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If you have bacterial gastroenteritis, bacteria have caused an infection in your gut. This usually results in your stomach and intestines becoming inflamed, and you’ll probably experience unpleasant symptoms such as vomiting, severe abdominal cramps and diarrhea. Although viruses cause most infections of the gastrointestinal system, bacterial infections are also quite common. Sometimes people refer to this infection as “food poisoning.”
Bacterial gastroenteritis tends to develop as the result of poor hygiene. You can get it after close contact with animals, or it can result from consuming food or water that has been contaminated with bacteria (or the toxic substances they produce).
As an otherwise healthy adult, you are most likely to recover from bacterial gastroenteritis in under a week. Those who are elderly or very young are more vulnerable to the effects of gastroenteritis and may occasionally experience serious complications. They should be closely monitored as they may need hospital care.
Numerous kinds of bacteria can cause gastroenteritis, including:
You might be part of a group that gets sick. Outbreaks of bacterial gastroenteritis tend to occur in association with restaurants or at social events where the same food is served to many people. Outbreaks are often what prompt recalls of produce and other food products.
If your immune system is suppressed by an existing illness or treatment, you are more at risk of bacterial gastroenteritis. Your risk may also be increased if you take drugs that decrease the acidity inside your stomach.
Incorrect handling of food tends to raise the risk of bacterial gastroenteritis. If food is undercooked, stored at room temperature for too long, or insufficiently reheated, bacteria in it will survive and may even multiply more quickly. Some bacteria produce harmful substances known as toxins. And these toxins carry on after the reheating process even when the bacteria themselves do not.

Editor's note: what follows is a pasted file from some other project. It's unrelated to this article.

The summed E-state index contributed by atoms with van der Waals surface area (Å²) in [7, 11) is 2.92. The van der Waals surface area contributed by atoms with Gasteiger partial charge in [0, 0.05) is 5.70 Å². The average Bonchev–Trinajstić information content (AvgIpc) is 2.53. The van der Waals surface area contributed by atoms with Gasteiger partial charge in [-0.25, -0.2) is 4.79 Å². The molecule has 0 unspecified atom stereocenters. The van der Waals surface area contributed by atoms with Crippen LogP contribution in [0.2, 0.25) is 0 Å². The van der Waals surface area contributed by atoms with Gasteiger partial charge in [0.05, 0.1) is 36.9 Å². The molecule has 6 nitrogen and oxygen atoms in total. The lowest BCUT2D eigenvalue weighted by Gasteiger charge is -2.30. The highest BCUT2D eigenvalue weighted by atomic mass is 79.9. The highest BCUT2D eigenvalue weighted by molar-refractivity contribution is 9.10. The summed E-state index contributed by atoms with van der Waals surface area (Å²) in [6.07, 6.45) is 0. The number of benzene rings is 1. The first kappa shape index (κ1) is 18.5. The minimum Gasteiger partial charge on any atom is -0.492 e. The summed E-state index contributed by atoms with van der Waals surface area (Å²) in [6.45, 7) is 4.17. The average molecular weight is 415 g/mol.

The symptoms you experience may vary according to the type of bacteria causing your infection, but they could include:
Call your doctor if your symptoms do not improve after five days, or two days for children.
If a child who is older than three months continues to vomit after 12 hours, call a doctor. Likewise, if a baby of less than three months experiences either diarrhea or vomiting, you should call your doctor.
Your doctor will ask you questions about your illness and examine you thoroughly for signs of dehydration and abdominal pain.
To determine which type of bacteria is causing your infection, you may be required to give a stool sample for analysis.
Blood samples might also be taken to check for evidence of dehydration.
The main aim of treatment is to keep you fully hydrated in order to avoid complications. It is important not too lose too much salt (such as sodium and potassium), as these must remain within certain ranges for your body to function properly.
For more serious cases of bacterial gastroenteritis, you may be admitted to hospital and given fluids and salts intravenously.
Treatment with antibiotics is usually reserved for the most severe cases of gastroenteritis.
If you have a milder case of bacterial gastroenteritis, you may be able to treat your illness at home. You may find the following tips helpful:
If you already have gastroenteritis, you should take precautions not to spread the bacteria to others.
The following measures can help prevent bacterial gastroenteritis infections:
Written by: Helen Colledge and Marijane Leonard
Medically reviewed by George Krucik, MD
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